Join Now! Bundle Print + Digital + eEdition And Save $60/year

Where Are They Now? Ty Griffin

04-Griffin01.jpg

I

f anyone should be allowed to play the baseball game of “What if?” it is Ty Griffin, who in 1988 was a much-decorated, switch-hitting second baseman coming out of Georgia Tech when the Cubs made him the ninth overall pick in the draft.

Unfortunately for Griffin, the Cubs were all set at his position with Ryne Sandberg at the midway point of his Hall of Fame career. In selecting Griffin, the Cubs believed he had enough power to make the move to third base, so much so that they passed over selecting the best third baseman available in the draft.

With the next pick, the White Sox selected Oklahoma State’s Robin Ventura, who would play 16 seasons in the major leagues with the White Sox, Mets, Yankees and Dodgers.

Griffin’s career stalled at Double-A after five seasons of an unsuccessful attempt to play third base.

“I get a lot of questions: ‘Do you have any animosity? Do you have any regrets?’ ” Griffin says today. “I don’t have any regrets.

“I had a chance to play in a Little League World Series, to be drafted twice, to be drafted in the first round, go to a unique establishment like Georgia Tech, participate in the business world with a top 10 corporation and now be able to be a coach at the high school level.

“I’ve had everything, and more, that I could ask to get out of baseball.”

Griffin is in his seventh season as head baseball coach at Tampa Catholic High, where his teams annually compete for Florida state championships, and he twice has been named district coach of the year. For the past five years, he also has served as the school’s assistant dean of students.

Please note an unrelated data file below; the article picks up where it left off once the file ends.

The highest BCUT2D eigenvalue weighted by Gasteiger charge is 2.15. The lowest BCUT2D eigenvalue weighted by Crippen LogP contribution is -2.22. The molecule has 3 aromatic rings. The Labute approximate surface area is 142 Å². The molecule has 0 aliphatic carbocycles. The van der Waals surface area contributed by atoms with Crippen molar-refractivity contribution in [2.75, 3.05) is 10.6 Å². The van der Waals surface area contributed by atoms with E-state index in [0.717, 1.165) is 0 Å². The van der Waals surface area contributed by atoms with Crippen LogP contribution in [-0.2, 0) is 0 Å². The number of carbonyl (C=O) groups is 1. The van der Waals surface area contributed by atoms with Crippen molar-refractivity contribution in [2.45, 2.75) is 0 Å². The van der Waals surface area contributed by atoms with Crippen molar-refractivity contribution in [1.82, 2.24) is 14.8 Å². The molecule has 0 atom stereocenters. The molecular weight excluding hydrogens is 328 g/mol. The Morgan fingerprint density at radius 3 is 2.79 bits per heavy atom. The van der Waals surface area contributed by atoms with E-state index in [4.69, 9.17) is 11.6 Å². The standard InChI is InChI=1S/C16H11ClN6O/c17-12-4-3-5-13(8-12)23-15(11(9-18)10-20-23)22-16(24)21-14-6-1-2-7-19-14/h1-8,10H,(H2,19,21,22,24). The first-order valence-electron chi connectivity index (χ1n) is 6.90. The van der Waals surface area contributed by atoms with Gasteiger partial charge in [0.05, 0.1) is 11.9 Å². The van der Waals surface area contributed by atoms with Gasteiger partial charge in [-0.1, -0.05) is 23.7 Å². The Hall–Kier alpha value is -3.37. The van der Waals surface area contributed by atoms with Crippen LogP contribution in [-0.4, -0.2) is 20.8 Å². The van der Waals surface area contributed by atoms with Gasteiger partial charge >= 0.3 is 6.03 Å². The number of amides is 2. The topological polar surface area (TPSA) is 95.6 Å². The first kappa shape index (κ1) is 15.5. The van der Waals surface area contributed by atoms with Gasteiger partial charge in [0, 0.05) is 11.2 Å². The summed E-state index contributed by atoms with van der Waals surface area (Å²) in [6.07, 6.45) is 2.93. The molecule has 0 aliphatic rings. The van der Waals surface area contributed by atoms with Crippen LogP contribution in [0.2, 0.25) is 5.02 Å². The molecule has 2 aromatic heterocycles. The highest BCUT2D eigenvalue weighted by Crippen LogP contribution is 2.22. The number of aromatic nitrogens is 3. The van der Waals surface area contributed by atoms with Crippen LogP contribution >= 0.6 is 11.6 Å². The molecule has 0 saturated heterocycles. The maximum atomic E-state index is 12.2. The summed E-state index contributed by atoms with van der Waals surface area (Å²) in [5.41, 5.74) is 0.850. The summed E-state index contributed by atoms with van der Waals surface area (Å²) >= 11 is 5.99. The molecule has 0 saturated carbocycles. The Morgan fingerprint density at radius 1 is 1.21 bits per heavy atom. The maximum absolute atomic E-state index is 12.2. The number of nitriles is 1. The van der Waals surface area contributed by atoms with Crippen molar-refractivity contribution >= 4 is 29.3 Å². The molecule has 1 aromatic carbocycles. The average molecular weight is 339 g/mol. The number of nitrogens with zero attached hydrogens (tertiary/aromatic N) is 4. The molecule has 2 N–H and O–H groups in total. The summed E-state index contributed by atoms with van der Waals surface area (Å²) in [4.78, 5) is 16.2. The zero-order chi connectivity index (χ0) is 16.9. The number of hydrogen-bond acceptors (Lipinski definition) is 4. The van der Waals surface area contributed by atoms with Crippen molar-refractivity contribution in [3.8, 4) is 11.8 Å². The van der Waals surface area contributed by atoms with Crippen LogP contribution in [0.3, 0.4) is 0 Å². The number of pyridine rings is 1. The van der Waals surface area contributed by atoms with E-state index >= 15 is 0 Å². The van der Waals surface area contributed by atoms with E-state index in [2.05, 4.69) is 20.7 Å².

Griffin first made a splash on the national baseball scene at Georgia Tech, where he was a career .332 hitter with 22 home runs and 127 stolen bases. He was inducted into the Georgia Tech sports hall of fame in 1994.

Griffin increased his profile by playing for Team USA in the 1987 Pan American Games and 1988 Olympics. Interestingly enough, Griffin and Ventura shared the Baseball America Summer Player of the Year award in 1987.

Then the Cubs made the fateful decision of selecting Griffin one pick ahead of Ventura. In 82 games at low Class A Peoria in the Midwest League in 1989, Griffin hit .287 with 10 home runs and 16 stolen bases. But the shift to third base did not go so well and resulted in 23 errors and bursitis in his throwing shoulder.

“That led to me changing my whole swing, with the bursitis that was in there,” Griffin says. “It took me probably another four to four-and-a-half years to reconstruct my whole swing and get it back to a rhythm of being the whole player that I was.”

whitesox-900x635

Seby Zavala Continues Power-Hitting Ways

Zavala considers himself to be a catcher who can hit. His performance at Double-A backs that assessment.

Griffin retired in 1997 after nine pro seasons, five in affiliated ball and four more in independent leagues. He then earned a business degree from South Florida. He worked for 10 years in senior management at Philip Morris USA before landing the coaching position at Tampa Catholic.

He and his wife, Dallas, live in Tampa with their daughters Austin and Houston.

Are you a member?

In order to access this exclusive content you must have a Baseball America Account.

Login or sign up  

of Free Stories Remaining